HSA

  • Best for: Anyone with a high-deductible health plan.
  • Contribution limits: Up to $3,500 per year in 2019 for an individual and $7,000 for a family if you’re under 55. Up to $4,500 for an individual and $8,000 for a family if you’re 55 and older.
  • How it’s taxed: Contributions go into the account pre-tax and if the money is used for eligible medical expenses, distributions are tax-free.

What else you need to know:
If your healthcare is covered by a high-deductible health plan (HDHP), you’re eligible to use a Health Savings Account. The money you save to an HSA is tax-free on both sides (contribution and distribution) as long as it’s used for eligible medical expenses, such as co-pays, prescriptions and other medical bills. The money rolls over each year, so there’s no time limit on using the funds you’ve saved. You can contribute to an HSA at any point up to your tax filing deadline for that tax year.

“Most people aren’t going to itemize their deductions anymore, so they’re not going to get any kind of write-off for medical expenses until they get to a very high level,” said Linda Farinola, a financial planner in Princeton, N.J. “The change in the tax law makes HSAs more attractive.”

Roth 401(k)

  • Best for: Young workers making a more modest income and older workers with a sizable pre-tax retirement nest egg.
  • Contribution limits: $19,000 per year in 2019 if you’re under age 50; $25,000 if you’re 50 or older.
  • How it’s taxed: Your contributions are post-tax, but distributions in retirement are tax free as long as you’re 59 and a half and the funds have been in the account for five years or more.

What else you need to know:
Unlike a Roth IRA, there’s no income cap on who can contribute to a Roth 401(k). The advantage of a Roth 401(k) is that you can save more than three times the allowable amount for a Roth IRA. That being said, no employer matching funds can be contributed to a Roth 401(k), so you’ll want to ensure you’re contributing enough to a regular 401(k) to get any employer match before you elect to save anything else to a Roth.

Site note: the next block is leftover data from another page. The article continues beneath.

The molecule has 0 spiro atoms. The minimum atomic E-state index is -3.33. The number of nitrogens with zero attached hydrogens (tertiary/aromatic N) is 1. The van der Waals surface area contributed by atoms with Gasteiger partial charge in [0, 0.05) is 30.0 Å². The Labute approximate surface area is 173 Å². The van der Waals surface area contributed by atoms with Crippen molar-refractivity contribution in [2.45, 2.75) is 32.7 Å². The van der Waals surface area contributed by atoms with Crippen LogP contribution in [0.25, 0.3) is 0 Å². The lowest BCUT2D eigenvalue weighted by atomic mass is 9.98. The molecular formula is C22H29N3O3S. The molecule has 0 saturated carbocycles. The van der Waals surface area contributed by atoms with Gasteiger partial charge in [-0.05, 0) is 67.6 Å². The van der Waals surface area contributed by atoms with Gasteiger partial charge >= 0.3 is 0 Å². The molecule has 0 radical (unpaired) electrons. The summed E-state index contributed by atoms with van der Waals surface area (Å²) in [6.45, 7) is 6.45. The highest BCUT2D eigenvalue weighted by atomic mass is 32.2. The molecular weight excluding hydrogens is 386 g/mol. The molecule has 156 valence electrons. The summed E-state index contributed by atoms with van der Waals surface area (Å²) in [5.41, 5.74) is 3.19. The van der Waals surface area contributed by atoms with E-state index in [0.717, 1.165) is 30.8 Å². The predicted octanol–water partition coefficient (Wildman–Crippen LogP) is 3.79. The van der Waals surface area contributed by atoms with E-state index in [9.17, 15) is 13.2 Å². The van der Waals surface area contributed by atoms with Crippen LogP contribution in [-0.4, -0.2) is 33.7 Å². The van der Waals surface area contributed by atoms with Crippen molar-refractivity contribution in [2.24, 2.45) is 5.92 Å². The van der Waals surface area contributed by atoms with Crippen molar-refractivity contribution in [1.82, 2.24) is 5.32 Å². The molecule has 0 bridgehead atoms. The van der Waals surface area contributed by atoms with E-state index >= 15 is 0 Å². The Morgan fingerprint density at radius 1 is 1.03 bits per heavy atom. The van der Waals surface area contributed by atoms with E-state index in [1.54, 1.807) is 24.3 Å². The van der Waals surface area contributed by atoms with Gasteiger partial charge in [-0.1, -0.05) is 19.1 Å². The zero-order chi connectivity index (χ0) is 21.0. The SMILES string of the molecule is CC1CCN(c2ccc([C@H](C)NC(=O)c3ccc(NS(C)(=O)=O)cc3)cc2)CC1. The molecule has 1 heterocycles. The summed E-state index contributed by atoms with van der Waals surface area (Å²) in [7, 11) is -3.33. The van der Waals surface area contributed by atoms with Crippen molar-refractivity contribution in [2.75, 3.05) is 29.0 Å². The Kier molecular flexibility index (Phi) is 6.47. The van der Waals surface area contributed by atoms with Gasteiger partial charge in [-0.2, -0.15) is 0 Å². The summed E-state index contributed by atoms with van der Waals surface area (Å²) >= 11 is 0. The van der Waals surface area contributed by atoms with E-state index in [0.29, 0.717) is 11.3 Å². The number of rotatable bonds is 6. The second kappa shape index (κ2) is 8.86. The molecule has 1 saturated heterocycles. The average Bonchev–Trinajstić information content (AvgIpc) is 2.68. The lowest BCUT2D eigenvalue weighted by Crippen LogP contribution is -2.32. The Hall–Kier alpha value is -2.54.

“It’s really more about money than age when selecting the right 401(k),” said Rose Swanger, a financial planner in Knoxville, Tenn. “For young folks who work in Silicon Valley, a traditional 401(k) may be deemed a better option than a Roth because it helps them lower the tax. On the other hand, for the majority of the folks who just started their career, a Roth 401(k) should be a good starter.”

Roth IRA

  • Best for: Young workers making a modest income. “They’re not really paying that much in taxes now anyway, so they’re not going to get a lot of benefit from the tax deduction now,” said Farinola. It’s also a good idea for older workers with a sizable pre-tax retirement nest egg.
  • Contribution limits: $6,000 per year if you’re under age 50, $7,000 if you’re older than 50.
  • How it’s taxed: Your contributions are post-tax, but distributions in retirement are tax-free as long as you’re 59 and a half and the funds have been in the account for at least five years.

What else you need to know: